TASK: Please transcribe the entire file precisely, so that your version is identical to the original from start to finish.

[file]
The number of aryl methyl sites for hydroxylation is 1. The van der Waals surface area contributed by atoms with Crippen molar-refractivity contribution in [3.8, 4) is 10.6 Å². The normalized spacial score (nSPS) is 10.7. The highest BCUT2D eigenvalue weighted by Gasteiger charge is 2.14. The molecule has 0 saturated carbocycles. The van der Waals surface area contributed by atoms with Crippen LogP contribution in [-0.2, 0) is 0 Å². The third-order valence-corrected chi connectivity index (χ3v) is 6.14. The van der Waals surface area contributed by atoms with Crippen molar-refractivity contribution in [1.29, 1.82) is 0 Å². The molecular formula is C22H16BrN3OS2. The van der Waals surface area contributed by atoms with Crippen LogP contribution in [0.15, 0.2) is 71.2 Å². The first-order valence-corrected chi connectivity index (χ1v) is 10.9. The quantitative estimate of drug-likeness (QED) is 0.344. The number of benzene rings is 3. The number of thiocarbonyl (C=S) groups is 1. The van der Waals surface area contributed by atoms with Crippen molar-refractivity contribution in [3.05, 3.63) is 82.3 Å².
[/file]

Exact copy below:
The number of aryl methyl sites for hydroxylation is 1. The van der Waals surface area contributed by atoms with Crippen molar-refractivity contribution in [3.8, 4) is 10.6 Å². The normalized spacial score (nSPS) is 10.7. The highest BCUT2D eigenvalue weighted by Gasteiger charge is 2.14. The molecule has 0 saturated carbocycles. The van der Waals surface area contributed by atoms with Crippen LogP contribution in [-0.2, 0) is 0 Å². The third-order valence-corrected chi connectivity index (χ3v) is 6.14. The van der Waals surface area contributed by atoms with Crippen molar-refractivity contribution in [1.29, 1.82) is 0 Å². The molecular formula is C22H16BrN3OS2. The van der Waals surface area contributed by atoms with Crippen LogP contribution in [0.15, 0.2) is 71.2 Å². The first-order valence-corrected chi connectivity index (χ1v) is 10.9. The quantitative estimate of drug-likeness (QED) is 0.344. The number of benzene rings is 3. The number of thiocarbonyl (C=S) groups is 1. The van der Waals surface area contributed by atoms with Crippen molar-refractivity contribution in [3.05, 3.63) is 82.3 Å².